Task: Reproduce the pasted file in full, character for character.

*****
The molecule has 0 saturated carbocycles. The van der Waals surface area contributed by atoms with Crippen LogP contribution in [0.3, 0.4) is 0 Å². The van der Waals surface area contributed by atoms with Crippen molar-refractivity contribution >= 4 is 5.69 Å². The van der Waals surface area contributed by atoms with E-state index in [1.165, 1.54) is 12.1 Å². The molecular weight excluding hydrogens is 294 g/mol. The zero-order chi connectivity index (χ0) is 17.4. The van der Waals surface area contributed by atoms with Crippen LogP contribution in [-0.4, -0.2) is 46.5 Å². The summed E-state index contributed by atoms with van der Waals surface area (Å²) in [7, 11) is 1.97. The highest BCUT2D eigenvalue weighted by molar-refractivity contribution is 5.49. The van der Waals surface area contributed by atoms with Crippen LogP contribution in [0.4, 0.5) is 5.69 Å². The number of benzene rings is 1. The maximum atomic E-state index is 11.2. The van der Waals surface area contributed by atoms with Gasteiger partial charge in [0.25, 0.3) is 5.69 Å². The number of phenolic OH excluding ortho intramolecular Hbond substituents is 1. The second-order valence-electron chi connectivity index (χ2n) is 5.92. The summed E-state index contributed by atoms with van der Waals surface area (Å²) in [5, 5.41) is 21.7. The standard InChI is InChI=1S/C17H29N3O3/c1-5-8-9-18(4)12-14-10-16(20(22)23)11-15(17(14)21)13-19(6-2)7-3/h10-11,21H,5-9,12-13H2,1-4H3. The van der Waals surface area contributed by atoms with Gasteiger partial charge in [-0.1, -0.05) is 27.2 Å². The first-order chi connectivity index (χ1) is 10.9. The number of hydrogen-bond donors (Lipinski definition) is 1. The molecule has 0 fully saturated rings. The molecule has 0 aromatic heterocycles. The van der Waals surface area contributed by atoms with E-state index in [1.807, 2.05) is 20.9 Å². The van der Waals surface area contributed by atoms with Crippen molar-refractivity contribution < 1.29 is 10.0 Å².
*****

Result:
The molecule has 0 saturated carbocycles. The van der Waals surface area contributed by atoms with Crippen LogP contribution in [0.3, 0.4) is 0 Å². The van der Waals surface area contributed by atoms with Crippen molar-refractivity contribution >= 4 is 5.69 Å². The van der Waals surface area contributed by atoms with E-state index in [1.165, 1.54) is 12.1 Å². The molecular weight excluding hydrogens is 294 g/mol. The zero-order chi connectivity index (χ0) is 17.4. The van der Waals surface area contributed by atoms with Crippen LogP contribution in [-0.4, -0.2) is 46.5 Å². The summed E-state index contributed by atoms with van der Waals surface area (Å²) in [7, 11) is 1.97. The highest BCUT2D eigenvalue weighted by molar-refractivity contribution is 5.49. The van der Waals surface area contributed by atoms with Crippen LogP contribution in [0.4, 0.5) is 5.69 Å². The number of benzene rings is 1. The maximum atomic E-state index is 11.2. The van der Waals surface area contributed by atoms with Gasteiger partial charge in [0.25, 0.3) is 5.69 Å². The number of phenolic OH excluding ortho intramolecular Hbond substituents is 1. The second-order valence-electron chi connectivity index (χ2n) is 5.92. The summed E-state index contributed by atoms with van der Waals surface area (Å²) in [5, 5.41) is 21.7. The standard InChI is InChI=1S/C17H29N3O3/c1-5-8-9-18(4)12-14-10-16(20(22)23)11-15(17(14)21)13-19(6-2)7-3/h10-11,21H,5-9,12-13H2,1-4H3. The van der Waals surface area contributed by atoms with Gasteiger partial charge in [-0.1, -0.05) is 27.2 Å². The first-order chi connectivity index (χ1) is 10.9. The number of hydrogen-bond donors (Lipinski definition) is 1. The molecule has 0 fully saturated rings. The molecule has 0 aromatic heterocycles. The van der Waals surface area contributed by atoms with E-state index in [1.807, 2.05) is 20.9 Å². The van der Waals surface area contributed by atoms with Crippen molar-refractivity contribution < 1.29 is 10.0 Å².